I've been playing Magic: The Gathering for some time, and today I want to share my tricks.
Magic: The Gathering like many other games is a game based on resource management. What are these resources? There are many options but the most common are for example the Life Points (a common saying says that all life points are expendable, except of course the last one), as well as the amount of lands that we can use in each turn to cast our own spells or as few realize even the number of cards that make up the deck are a resource as well as those that are in our hand.
Speaking mainly of the cards in our deck, each deck has a fixed minimum quantity of cards that can be inserted into the Mainboard or the Sideboard (in this article we will mainly deal with 60-card decks with 15 additional cards in the Sideboard but the same principle applies to all formats). This quantity is usually defined as the minimum quantity to be able to access a tournament and there are normally no restrictions on the maximum number (except for problems of randomization of the deck due to the difficulty of mixing too large decks) so much so that cards have also been created that allow you to win the game if a player has more than 200 cards left in his deck during the upkeep.
Barring these humorous variations, a player should never exceed the minimum number of cards allowed by even a single unit.
The main reason why you shouldn't put more than 60 cards in a deck (or 40 in limited) is for statistical purposes as each additional card beyond the standard decreases the likelihood of getting the best cards in the deck in the starting hand or drawing them in the course of the game, especially for those cards that are only in 1-2 copies. This effect is even more visible in limited decks, consisting of 40 cards, where most of the cards are mono-copy or in any case limited in number. What chance will you have of having the rare card bomb in a 40 card deck in your starting hand? and with 45 cards? and with 50?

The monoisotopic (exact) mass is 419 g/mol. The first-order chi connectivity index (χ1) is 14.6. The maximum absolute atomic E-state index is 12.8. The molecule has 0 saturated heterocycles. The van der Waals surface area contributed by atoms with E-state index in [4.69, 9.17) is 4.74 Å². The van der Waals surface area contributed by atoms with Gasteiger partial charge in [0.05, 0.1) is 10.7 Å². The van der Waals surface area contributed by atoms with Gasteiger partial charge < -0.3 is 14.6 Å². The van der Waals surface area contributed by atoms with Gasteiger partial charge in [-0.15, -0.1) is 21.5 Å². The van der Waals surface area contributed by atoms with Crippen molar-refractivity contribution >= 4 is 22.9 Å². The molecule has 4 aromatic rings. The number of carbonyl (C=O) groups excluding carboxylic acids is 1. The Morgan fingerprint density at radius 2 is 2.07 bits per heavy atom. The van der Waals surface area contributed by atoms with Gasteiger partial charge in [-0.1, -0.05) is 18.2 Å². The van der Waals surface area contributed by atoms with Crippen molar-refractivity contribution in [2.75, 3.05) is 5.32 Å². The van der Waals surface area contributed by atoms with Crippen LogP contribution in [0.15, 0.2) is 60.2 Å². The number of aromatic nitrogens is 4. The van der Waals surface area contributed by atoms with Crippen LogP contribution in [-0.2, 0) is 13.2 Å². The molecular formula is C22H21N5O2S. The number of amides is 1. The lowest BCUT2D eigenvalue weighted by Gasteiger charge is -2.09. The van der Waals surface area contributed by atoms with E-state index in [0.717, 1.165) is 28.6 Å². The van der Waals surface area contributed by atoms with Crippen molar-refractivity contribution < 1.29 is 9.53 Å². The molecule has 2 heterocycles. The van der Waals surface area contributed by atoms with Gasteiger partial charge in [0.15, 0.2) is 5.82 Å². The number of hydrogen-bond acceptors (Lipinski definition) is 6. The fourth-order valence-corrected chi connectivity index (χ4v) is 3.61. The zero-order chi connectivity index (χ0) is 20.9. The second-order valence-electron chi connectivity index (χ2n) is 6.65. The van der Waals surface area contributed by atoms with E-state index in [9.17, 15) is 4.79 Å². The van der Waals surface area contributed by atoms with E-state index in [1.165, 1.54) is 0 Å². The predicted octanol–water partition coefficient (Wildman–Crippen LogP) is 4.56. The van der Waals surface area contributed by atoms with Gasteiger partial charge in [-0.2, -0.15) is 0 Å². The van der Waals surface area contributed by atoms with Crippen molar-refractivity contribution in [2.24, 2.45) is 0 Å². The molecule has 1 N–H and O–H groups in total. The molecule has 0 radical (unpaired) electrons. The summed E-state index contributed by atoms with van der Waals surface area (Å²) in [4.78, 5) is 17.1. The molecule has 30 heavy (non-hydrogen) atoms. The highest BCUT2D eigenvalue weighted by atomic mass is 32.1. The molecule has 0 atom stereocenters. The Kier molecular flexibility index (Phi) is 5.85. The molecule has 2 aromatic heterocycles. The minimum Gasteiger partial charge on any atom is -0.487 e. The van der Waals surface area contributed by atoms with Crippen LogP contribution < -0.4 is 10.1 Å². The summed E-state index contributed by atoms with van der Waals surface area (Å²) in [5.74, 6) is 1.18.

(Hint: respectively 17.5%, 15.5% and 14% on the play. 20%, 17.7% and 16% on the Draw)
The only exception to the rule that is more commonly accepted is in those decks that can be defined as Toolbox (like the old Birthing Pod deck) or with the ability to tutor consistently for specific cards, in this case the advantage of having an additional tool is greater than the statistical damage.
So if the standard number of cards in the deck cannot be exceeded, every single slot must be chosen with due attention so that it is of high quality and that it is functional for the functioning of the deck, focused on the optimization of the gameplay.
This is why very often 0-cost cards are not used equally in all possible decks. Yet it seems counterintuitive, why wouldn't we want to have an advantage for Free?
Well, the explanation is that although we don't pay a mana cost to cast that card, we still pay a cost by wasting a slot in our deck and diluting the consistency of the deck, in these cases the real cost is losing the opportunity to play a better card. (even at the cost of having to pay its mana cost).